But building your life with cheap things doesn’t prepare you well for a storm. I’ve never had a picture on a screen hold me through some deep hurt or pain. And if the bottle were going to give you joy, shouldn’t you have found it by now? And twitter religions might get you a thumbs up on the internet, but they can’t give you meaning and purpose in life, hope in dark times, freedom from the things holding you. Only Christ can do that.
So, study your life like I’ve been studying houses. Look closely, to see if you’re able to stand the weight of life, or if you’ve become twisted, if you’re ignoring a thing that damages the rest of your life over and over again. Christ is a firm foundation. If you build your life with things like prayer, patience, spiritual discipline, membership in a church, devotion to scripture, confession, repentance, and regular worship, it’s going to take a little more investment, greater cost. In many ways it will cost you everything, but at least then you’ll be able to stand a storm.
So decide what you will grow, decide how you will build, and lastly, this: some things are difficult to understand. Some things are difficult to understand.
Peter writes in v.16 that some things Paul writes are difficult to understand, and instead of investing the time it would actually take to interpret Scripture expertly, people content themselves with cheap and twisted interpretations that go into the building of cheap and flashy lives, as we’ve been discussing. So I’m trying to tell you this morning, some things are difficult to understand. Don’t use a cheap alternative: invest in understanding the difficult things. Most things in the world that are worth doing are difficult.
There was one house I worked on in Lake Charles that took us several days to clear out all the damage. This was the trip Jonathan and Robert were with me. The house was on about a three-acre lot, and when we pulled up the front drive, we drove past about six giant pine trees that were down on the property, and we got to work clearing everything. I was talking to the homeowner, and told him how beautiful I thought his property was, and I asked him how long he had been living in the house. He told me he had been there for about sixty years. He was in his eighties. He had lived on that property for his entire adult life. Then he told me, those six giant pine trees we saw fallen on the way up the driveway, he had planted those trees as a young man and watched them grow, tended them and cared for them.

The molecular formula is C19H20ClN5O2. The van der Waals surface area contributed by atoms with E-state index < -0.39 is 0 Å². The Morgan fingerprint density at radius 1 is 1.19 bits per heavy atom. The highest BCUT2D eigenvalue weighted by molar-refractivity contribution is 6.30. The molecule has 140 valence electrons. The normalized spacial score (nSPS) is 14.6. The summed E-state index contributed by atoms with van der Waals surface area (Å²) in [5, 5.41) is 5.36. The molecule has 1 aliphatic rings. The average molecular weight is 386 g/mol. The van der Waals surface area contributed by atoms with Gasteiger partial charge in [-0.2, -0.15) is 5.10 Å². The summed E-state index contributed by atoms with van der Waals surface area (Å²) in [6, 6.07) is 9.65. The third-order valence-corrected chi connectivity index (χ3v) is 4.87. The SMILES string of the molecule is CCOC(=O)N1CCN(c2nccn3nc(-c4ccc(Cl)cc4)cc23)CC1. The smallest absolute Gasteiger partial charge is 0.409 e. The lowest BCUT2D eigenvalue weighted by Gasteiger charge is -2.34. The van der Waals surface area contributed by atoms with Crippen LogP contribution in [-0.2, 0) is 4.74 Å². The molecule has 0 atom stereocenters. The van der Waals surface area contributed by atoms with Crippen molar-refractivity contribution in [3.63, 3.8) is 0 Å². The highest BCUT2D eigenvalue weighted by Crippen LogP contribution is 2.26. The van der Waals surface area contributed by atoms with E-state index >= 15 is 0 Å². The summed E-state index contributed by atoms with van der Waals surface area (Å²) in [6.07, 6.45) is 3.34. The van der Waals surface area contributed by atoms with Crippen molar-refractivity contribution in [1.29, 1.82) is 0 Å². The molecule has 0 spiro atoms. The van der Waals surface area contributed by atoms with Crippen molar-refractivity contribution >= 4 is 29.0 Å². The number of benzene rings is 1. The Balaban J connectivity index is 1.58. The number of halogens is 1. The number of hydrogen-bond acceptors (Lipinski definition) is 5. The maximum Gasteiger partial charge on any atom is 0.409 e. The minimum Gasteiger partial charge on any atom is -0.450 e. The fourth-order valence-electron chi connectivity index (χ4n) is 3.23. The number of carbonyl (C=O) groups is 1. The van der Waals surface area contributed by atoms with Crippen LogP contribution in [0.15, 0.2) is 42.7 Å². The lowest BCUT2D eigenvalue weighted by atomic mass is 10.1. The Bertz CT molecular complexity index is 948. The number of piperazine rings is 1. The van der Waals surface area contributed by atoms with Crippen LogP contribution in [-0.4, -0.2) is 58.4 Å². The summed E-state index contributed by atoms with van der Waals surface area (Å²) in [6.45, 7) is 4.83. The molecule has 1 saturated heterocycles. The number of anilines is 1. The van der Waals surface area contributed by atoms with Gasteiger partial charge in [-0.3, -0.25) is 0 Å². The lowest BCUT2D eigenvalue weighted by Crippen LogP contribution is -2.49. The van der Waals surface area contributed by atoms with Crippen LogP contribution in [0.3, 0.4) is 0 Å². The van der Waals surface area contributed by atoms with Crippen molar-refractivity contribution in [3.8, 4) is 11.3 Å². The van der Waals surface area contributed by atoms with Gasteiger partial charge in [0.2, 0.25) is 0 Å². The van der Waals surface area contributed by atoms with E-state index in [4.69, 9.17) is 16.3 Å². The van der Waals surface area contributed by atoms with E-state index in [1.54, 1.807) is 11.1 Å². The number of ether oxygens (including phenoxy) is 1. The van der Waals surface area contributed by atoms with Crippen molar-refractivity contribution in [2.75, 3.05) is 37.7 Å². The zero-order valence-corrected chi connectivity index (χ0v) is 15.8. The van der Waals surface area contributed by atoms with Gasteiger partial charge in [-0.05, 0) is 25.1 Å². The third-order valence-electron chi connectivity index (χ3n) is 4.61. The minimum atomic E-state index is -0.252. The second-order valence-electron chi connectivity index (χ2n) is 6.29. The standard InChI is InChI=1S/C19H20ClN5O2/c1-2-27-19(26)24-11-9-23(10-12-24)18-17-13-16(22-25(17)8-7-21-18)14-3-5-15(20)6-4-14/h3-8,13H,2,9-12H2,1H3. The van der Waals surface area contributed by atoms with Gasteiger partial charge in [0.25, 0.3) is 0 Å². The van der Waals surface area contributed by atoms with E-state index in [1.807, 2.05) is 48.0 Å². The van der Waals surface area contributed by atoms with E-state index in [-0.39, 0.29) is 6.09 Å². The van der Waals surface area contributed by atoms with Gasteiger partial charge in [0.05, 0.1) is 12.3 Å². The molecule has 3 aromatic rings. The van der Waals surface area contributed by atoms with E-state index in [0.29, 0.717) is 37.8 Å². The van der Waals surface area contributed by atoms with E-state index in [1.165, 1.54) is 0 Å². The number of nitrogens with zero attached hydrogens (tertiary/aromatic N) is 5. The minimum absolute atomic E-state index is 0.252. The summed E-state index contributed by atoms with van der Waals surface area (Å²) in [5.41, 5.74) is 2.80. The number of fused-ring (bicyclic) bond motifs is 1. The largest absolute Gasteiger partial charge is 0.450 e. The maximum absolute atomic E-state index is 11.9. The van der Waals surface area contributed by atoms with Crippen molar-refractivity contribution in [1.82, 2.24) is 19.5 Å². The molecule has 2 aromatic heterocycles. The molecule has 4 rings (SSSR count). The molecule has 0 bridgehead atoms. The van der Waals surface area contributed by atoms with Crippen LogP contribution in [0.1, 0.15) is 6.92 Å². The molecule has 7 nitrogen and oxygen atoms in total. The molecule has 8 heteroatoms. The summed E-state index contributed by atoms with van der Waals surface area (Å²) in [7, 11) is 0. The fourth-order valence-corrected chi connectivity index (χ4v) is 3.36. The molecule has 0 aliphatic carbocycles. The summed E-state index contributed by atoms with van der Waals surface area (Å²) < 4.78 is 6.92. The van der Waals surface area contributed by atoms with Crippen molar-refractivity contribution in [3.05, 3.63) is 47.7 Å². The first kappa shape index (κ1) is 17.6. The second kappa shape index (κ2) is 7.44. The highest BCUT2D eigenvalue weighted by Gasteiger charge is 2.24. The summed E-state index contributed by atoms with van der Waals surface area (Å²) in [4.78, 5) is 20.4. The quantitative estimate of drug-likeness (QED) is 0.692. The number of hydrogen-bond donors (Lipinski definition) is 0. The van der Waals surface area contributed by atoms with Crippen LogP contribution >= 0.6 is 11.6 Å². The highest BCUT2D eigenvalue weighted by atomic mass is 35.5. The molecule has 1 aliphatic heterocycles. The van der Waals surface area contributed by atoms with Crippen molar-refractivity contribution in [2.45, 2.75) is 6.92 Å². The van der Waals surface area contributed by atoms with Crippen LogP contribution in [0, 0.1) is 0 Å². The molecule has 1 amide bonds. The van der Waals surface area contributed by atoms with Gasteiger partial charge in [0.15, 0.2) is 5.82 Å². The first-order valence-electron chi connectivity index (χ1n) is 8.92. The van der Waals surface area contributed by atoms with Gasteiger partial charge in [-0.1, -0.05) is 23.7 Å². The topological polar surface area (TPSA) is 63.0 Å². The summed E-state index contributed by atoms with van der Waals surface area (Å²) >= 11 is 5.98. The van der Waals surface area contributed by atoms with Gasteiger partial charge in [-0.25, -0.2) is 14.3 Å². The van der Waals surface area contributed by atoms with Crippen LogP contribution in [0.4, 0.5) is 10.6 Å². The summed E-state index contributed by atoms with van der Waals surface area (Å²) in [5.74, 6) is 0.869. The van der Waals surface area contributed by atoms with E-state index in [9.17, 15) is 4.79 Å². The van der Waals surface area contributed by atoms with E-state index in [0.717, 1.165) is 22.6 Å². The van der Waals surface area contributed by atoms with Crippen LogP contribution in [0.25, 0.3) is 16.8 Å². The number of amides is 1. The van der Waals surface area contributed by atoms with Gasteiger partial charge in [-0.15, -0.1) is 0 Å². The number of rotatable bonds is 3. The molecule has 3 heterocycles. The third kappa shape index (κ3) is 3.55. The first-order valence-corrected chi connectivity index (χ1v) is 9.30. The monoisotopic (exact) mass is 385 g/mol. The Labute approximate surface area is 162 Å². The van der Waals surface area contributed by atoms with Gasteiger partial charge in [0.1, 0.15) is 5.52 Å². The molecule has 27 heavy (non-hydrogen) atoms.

Honestly—I know they’re just trees, but—it broke my heart. I’m sure this man cared for those trees every day of his life, watered them, made sure to treat them for termites and other things that might kill them. When he looked out his window he was proud. They were strong and healthy, and still the wind was able to blow them over, and he told me, he teared up a bit. Just him. Definitely not me, too. But sometimes a tree falls when it was grown the right way, onto a house that was built the right way, and some things are just difficult to understand. Before we left, I asked him to promise me he would plant six new trees in his yard to start again.
Preaching this whole sermon series through Peter’s letters, I know I’ve made mistakes—misunderstood this or that, not focused on some part that would have been vital, focused on some things that were irrelevant. Some things that Peter writes have been difficult for me to understand. But I’ve studied each week, read commentaries, I’ve invested weeks of my life in seeking understanding to bring to you, years to gain the skills, a lifetime to be qualified to teach them. It was difficult, and I’ve failed in some ways, but here at the end, I’m glad for having done it, and I’m grateful to God for setting this task in front of me.
But beyond even what he says, some things the Lord does in this life are difficult to understand. I don’t know why God does most of the things he does or allows; I do know that he is good, and I have peace in that. I would encourage you, don’t despair, and don’t stop at easy answers. Take the time to grow and build good things, to do difficult things. Forgiveness is difficult when the wound is deep. Sobriety is difficult when you’ve lost it. Family, a strong marriage, a mature faith, a genuine conversation over a disagreement, avoiding both legalism and licentiousness, applying for jobs when you know you’ll be rejected, making the change you know you need to make when you’re comfortable where you are—all of these things are difficult. Deep friendship is difficult: one of Jesus’ first miracles was having twelve close friends in his thirties.
But one of the worst thing we can do with the gifts God gives us, the people he gives us, the words he speaks, and the things he does in the world, is try to take them and twist them into something easy, attractive, and quick. My invitation to you today is to do hard things. To depend, not on your own strength or initiative, but to allow him to lead you into difficult spaces and to follow him where he leads.
I invite you to cultivate things in your life that will grow slowly and last long, to build things in your life and in your community that will stand strong through this age and into the next. Don’t allow difficulty to dissuade you, to keep you from doing the things God is calling you to do. Look to Christ as your example, who for your sake left his place as king and came to live, even to die, alongside you so that he could rescue you from death and give you life.
Pray with me.